I purchased a Torn. E. b manufactured in the last months of the war. I've wanted a late-war example of this radio to observe how the German industrial complex implemented material saving techniques in its most desperate time.

The first big disappointment came when I opened the badly damaged shipping box. The postal services smashed the radio on one side very badly. Several things were damaged immediately.

  1. The feedback adjustment tuning capacitor was completely smashed and its housing was bent.
  2. The rear framed mount for the coil turret drum was bent, and the screws were twisted.
  3. The coil turret drum was loose inside the radio and was not moving properly when the coarse frequency adjustment knob was being turned.

Since I have spare parts from a 1944 Torn E. b, I proceeded to repair this example of late-war radio technology.


Here is the radio as I unpacked it. Condition overall is very good, except for the damage.



Here you can see the bent frame. It must be very carefully bent back into its original shape. The material is very bad - it is a steel-zinc alloy which is very brittle, weak, and heavy.



Here is a top view of the smashed feedback control capacitor. This will have to be replaced.



Original paint of this Torn. E.b. It is definitely worth restoring.



After taking apart the radio, I pulled this central axle from the coil turret drum. The axle is broken from its front part as can be seen in the bottom right of the photo. Observe the material saving construction of this item. The central portion of this axle is made from weak and brittle alloy. Only the front and rear parts are machined from a better metal.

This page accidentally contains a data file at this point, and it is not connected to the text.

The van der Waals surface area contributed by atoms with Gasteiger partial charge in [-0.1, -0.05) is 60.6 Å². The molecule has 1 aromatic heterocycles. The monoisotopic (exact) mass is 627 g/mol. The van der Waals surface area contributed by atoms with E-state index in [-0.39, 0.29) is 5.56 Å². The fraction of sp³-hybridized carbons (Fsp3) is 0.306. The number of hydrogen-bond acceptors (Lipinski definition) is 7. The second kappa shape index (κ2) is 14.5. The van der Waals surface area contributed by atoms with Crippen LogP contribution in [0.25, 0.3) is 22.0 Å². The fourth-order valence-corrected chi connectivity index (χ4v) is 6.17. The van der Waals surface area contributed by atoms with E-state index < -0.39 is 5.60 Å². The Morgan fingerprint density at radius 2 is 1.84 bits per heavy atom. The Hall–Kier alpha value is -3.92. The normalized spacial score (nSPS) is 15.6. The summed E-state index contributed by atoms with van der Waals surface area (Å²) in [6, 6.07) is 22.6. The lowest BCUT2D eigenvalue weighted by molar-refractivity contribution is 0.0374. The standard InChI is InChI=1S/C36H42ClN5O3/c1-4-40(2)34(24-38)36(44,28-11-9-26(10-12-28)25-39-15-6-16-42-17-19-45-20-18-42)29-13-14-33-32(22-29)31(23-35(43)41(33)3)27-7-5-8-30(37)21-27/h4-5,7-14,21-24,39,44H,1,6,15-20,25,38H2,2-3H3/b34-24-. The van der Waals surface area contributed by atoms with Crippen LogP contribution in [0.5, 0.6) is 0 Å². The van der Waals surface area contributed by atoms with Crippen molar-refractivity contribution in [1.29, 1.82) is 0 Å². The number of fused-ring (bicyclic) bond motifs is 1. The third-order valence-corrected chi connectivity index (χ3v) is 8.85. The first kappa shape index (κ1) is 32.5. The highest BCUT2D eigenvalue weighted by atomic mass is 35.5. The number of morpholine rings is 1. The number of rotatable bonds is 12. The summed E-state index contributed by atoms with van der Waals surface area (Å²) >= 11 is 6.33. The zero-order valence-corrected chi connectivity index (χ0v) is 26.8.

Another picture showing the fractured axle. Observe the porous nature of this brittle metal.



Here you can see the remaining broken piece of the axle, firmly jammed and stuck in the face-plate's socket. It took one week of penetrating oil, a screw driver and a rubber mallet to get it out.



Here I've replaced the axle, and have mounted the coil turret drum back onto the face-plate. The central axle was replaced with a much better 1944 version which is more like a solid machined steel tube.



These are feedback tuning capacitors. The one on the left is the replacement. Even between 1944 and 1945, there were design differences.



Because of the metal distortion of the frequency adjustment disks, assembling the radio would have caused the large display disk to scratch the smaller fine frequency adjustment disk. I've straightened the disks as much as possible, but as a precaution I've added 4 washers to give more space to the disks for rotation.



The RV2P800 tubes from the Torn. E.b. These tubes were manufactured late in the war with a steel housing, not the usual aluminum that we normally encounter. One of the tubes was bad because of destroyed contacts. I will fix this tube by replacing the socket head on it.



This means, I've got to bite the bullet and open one of my brand new RV2P800 tubes.



Ah! It is so nicely packaged!!!!



More pain!!!



Here is what an absolutely new RV2P800 should register on an RPG 3/4 after 3 minutes of warm-up.



The new RV2P800 in place. Take a look at the soldering of the capacitors and resistors - it is the electric spot-solder or solder-less connection. This late in the war, the Germans didn't even have even enough solder to build their radios.



The repaired and completely working Torn. E.b!!!!!